Roz White (Rosetta) and Ayana Reed (Marie) in ‘Marie and Rosetta.’ Photo by Stan Barouh.

Technically the production is impeccable. Lighting Designer Johnathan Alexander respects the drama with impressive subtlety and nuance. Sound Designer and Engineer Gordon Nimmo-Smith balances voices and instruments with such clarity and authenticity we are never even aware of amplification. And Costume Designer Michael A. Murray gives Marie and Rosetta each a garment that elegantly goes with the story flow and enhances the dance.

There are about a dozen musical numbers in the show—some high points being Rosetta’s dextrous guitar work on “Strange Things Happening Every Day,” the classic “Rock Me,” and the tender “Up Above My Head,” whose simple lyrics sum up Rosetta’s faith in the hereafter:

Up above my head
I hear music in the air
And I really do believe
There’s a Heaven somewhere

Meanwhile in the here and now, over on H Street, there’s a heaven going on upstairs at the Atlas, and the music in the air there has the joint jumping.

Running Time: One hour 40 minutes, with no intermission.

Marie and Rosetta plays through September 30, 2018, at Mosaic Theater Company performing at the Atlas Performing Arts Center, Lang Theatre – 1333 H St NE, Washington, DC 20002. For tickets, call the box office at (202) 399-7993 ext 2 or purchase them online.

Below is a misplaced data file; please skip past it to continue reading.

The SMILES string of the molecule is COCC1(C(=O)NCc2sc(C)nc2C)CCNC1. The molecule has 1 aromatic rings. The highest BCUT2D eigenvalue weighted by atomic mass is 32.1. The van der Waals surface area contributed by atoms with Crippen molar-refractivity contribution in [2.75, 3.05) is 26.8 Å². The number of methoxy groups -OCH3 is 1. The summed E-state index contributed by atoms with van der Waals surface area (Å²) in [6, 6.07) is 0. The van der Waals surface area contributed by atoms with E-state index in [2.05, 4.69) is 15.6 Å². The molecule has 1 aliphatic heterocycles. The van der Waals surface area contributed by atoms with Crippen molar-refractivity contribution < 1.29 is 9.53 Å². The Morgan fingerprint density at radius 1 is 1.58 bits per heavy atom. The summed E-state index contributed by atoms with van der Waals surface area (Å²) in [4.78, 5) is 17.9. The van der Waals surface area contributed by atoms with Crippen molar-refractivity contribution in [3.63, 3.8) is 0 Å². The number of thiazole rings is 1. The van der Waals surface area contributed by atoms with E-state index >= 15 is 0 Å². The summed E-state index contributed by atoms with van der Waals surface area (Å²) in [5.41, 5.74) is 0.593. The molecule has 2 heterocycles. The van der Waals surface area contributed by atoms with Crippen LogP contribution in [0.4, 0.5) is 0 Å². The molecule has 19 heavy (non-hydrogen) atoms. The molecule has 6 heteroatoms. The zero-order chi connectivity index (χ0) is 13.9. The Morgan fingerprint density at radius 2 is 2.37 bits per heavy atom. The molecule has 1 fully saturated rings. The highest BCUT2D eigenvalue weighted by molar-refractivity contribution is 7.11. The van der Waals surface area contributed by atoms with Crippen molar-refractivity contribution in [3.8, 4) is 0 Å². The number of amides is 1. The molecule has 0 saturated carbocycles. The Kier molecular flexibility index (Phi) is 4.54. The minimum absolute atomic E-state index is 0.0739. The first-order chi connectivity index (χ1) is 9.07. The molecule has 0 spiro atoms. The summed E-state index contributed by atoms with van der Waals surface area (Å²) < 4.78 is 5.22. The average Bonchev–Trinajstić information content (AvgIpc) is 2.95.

Playlist for Marie and Rosetta on Spotify by Mosaic Theater Company

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John Stoltenberg
John Stoltenberg is executive editor of DC Theater Arts. He writes both reviews and his Magic Time! column, which he named after that magical moment between life and art just before a show begins. In it, he explores how art makes sense of life—and vice versa—as he reflects on meanings that matter in the theater he sees. Decades ago, in college, John began writing, producing, directing, and acting in plays. He continued through grad school—earning an M.F.A. in theater arts from Columbia University School of the Arts—then lucked into a job as writer-in-residence and administrative director with the influential experimental theater company The Open Theatre, whose legendary artistic director was Joseph Chaikin. Meanwhile, his own plays were produced off-off-Broadway, and he won a New York State Arts Council grant to write plays. Then John’s life changed course: He turned to writing nonfiction essays, articles, and books and had a distinguished career as a magazine editor. But he kept going to the theater, the art form that for him has always been the most transcendent and transporting and best illuminates the acts and ethics that connect us. He tweets at @JohnStoltenberg. Member, American Theatre Critics Association.


  1. Spot on review! This play is well worth seeing! Thanks for helping spread the word.
    A couple of comments: You might have mentioned the gay sous-texte. Also, it’s Elvis Presley and vibrato.